Ethan said he has also tried to discuss the issue with his siblings and has gotten mixed reactions. His brother, 16, wants to get shots but his sister, 14, agreed with their mother. 
Since Ethan is now legally an adult his parents cannot stop him from getting vaccinations. 
However there are no federal laws regulating the issue for minors who wish to get shots and it varies between different states.
States often allow parents to exempt their children from vaccinations due to religious and sometimes even personal or philosophical reasons.
In Ohio, where Ethan lives, the age of consent to vaccinations is 18 and parents have the right to make medical decisions for their children.
The state allows parents to exempt their children, and Ms Wheeler said she hasn't received much 'push back' after her decision was for personal reasons. 
Non-medical exemptions from vaccinations are seeing an increase in states such as Oregon, Idaho, and North Dakota, putting those areas at risk of a disease outbursts.
It comes as a measles outbreak in an anti-vaccine community in Washington state has been declared a public health emergency by health officials.
So far, 23 cases of the highly contagious disease have been confirmed in Clark County since January 1, according to a Clark County Public Health report published on Tuesday.
Twenty of the cases are in children who have not been vaccinated. Eighteen of the cases are in children age 10 and younger.
Many parents are citing belief-based reasons rather than medical exemptions for choosing not to vaccinate their children.
Clark County - which sits across the Columbia River from Portland, Oregon - has led Oregon officials to warn residents about potential areas of exposure.
People infected with the virus have visited several locations including elementary schools, high schools, churches, urgent care facilities, a Costco and a Dollar Tree.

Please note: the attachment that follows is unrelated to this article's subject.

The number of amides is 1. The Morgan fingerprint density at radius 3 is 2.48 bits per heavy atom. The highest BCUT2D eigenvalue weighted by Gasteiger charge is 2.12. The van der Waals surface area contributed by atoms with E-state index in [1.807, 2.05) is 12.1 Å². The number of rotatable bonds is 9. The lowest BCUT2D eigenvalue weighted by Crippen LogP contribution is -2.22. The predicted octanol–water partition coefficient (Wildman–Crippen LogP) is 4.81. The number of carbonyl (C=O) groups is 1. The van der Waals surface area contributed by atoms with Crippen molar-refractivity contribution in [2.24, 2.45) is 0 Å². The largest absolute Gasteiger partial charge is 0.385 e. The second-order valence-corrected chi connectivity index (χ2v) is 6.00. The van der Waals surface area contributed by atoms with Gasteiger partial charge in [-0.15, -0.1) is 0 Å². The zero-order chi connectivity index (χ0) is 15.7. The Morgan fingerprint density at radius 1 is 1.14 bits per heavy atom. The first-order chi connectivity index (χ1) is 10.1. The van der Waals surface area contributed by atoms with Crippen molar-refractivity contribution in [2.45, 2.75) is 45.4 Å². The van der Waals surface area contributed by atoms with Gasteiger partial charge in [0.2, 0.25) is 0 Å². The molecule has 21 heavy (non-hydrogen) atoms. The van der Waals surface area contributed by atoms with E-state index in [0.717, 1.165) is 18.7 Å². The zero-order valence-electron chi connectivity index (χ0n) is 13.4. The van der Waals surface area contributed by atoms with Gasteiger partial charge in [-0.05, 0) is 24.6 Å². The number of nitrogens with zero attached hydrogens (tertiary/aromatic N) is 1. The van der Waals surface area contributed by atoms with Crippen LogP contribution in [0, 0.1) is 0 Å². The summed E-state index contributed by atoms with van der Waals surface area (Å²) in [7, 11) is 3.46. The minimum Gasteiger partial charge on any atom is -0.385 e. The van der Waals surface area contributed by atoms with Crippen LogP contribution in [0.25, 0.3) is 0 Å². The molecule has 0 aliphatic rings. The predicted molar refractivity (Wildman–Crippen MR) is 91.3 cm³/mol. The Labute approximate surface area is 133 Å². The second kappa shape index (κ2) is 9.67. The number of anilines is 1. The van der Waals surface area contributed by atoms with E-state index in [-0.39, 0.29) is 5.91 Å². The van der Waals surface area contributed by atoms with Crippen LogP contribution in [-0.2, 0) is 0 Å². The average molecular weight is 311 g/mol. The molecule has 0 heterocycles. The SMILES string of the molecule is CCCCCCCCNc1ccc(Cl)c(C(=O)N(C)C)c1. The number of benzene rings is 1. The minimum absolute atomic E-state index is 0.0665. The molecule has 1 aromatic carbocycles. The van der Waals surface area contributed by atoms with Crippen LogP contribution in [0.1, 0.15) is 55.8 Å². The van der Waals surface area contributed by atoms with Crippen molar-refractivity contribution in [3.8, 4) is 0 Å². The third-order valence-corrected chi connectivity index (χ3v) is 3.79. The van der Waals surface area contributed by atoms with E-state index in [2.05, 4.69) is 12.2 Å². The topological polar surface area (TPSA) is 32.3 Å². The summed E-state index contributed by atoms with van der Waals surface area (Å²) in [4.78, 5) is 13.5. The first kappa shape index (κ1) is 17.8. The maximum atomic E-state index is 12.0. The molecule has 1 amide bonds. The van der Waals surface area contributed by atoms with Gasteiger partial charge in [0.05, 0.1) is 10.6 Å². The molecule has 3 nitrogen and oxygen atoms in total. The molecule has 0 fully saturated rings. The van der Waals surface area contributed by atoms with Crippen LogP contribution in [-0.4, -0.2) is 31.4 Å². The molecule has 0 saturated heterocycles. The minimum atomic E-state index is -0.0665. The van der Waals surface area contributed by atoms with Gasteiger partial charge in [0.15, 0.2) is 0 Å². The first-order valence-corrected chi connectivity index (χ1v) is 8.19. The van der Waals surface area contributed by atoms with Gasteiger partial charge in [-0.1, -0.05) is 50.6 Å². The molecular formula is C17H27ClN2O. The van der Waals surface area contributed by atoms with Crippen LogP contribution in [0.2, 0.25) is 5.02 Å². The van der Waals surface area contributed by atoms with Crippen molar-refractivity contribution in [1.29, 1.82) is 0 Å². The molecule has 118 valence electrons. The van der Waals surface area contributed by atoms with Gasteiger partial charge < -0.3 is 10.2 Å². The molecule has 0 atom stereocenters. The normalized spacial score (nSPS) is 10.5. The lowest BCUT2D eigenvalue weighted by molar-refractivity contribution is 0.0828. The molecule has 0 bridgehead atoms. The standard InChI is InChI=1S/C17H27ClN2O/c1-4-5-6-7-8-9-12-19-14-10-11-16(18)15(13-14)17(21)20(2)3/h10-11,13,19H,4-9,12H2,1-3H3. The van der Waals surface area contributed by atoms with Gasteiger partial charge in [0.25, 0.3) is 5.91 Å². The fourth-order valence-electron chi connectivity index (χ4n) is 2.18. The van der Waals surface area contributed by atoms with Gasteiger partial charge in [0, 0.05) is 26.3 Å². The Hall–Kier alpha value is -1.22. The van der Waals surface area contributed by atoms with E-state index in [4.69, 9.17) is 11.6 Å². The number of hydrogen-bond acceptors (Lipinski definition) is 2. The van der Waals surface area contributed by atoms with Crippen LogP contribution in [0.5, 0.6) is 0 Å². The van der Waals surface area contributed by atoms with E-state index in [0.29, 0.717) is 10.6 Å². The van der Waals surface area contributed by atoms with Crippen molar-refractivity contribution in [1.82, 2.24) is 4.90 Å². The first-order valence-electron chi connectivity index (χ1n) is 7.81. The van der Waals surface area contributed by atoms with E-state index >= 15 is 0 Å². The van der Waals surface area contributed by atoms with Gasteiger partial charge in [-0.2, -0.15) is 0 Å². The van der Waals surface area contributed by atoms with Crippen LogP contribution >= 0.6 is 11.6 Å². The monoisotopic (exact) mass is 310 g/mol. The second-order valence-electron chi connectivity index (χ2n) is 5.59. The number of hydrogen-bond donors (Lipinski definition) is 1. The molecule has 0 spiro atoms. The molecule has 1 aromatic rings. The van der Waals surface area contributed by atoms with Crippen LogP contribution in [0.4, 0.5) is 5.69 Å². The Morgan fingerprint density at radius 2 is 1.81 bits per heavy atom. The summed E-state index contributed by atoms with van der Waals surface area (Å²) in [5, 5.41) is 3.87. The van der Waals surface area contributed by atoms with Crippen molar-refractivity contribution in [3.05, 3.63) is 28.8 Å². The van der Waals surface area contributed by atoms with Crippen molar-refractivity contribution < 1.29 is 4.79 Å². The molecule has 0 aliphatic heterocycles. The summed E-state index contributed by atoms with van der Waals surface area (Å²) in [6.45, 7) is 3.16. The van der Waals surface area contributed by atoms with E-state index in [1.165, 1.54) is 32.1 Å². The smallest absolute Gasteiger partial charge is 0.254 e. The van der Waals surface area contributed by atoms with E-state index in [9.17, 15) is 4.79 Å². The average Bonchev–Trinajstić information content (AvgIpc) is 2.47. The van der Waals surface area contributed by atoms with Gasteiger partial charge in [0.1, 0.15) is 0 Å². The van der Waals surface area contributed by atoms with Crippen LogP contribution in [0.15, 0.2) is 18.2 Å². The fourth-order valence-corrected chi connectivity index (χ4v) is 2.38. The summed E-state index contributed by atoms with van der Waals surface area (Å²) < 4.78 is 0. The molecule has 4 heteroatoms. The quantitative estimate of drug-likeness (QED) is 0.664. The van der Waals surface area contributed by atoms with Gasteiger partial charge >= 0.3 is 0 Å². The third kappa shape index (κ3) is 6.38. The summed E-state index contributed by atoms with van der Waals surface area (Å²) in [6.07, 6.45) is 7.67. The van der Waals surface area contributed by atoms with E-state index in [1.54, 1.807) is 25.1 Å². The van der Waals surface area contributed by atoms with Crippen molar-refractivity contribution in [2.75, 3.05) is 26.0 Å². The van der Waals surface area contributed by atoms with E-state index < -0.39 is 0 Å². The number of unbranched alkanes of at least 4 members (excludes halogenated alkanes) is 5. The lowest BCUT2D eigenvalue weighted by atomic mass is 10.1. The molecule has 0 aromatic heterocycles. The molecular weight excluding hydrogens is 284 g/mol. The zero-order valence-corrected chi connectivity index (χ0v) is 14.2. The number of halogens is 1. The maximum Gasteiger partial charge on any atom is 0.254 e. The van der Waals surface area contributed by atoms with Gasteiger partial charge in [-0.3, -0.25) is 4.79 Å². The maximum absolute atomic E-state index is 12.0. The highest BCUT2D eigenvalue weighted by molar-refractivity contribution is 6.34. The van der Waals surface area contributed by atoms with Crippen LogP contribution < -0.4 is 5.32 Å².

Measles is a highly contagious infection caused by the measles virus.
The Centers for Disease Control and Prevention (CDC) recommends children receive the first dose at 12 to 15 months old and the second dose at four to six years old.
The vaccine is about 97 percent effective. But those who are unvaccinated have a 90 percent chance of catching measles if they breathe the virus in, the CDC says.
Before the measles vaccine was available, more than 500,000 cases were diagnosed in the US every year, with about 500 annual deaths. 

Rise in anti-vaxxers risks disease outbreaks 

Non-medical exemptions from childhood vaccinations are rising in some areas of the United States - creating a risk of disease outbreaks. 
Research has found an increase in the number of kindergartners with exemptions in 12 states. 
Idaho had eight of the 10 highest exemption rates of all states in the study group. 
Camas County, the second least populous county in the state, had the highest rate, with nearly 27 percent of kindergartners having a documented exemptions. 
Utah's Morgan County was 10th, with a rate of almost 15 percent.
Currently, 7 states allow parents to exempt their children from receiving a vaccine if it contradicts their religious beliefs, and 18 states permit philosophical exemptions based on moral, personal or other beliefs. 
California allows minors as young as 12 to consent to vaccinations for hepatitis B, along with the vaccine for HPV, a major cause of cervical and other cancers.   
In Alabama and Oregon, wider statutes allow minors aged 14 and 15, respectively, to consent to their own health care. 
But most states do not have regulations and laws for immunizations. 
But here have been some moves to expand minor’s rights regarding preventative care — which would include contraception and vaccinations.
In 2017, the Texas legislature introduced a bill that would have allowed minors aged 14 and older to consent to vaccinations for cancer prevention.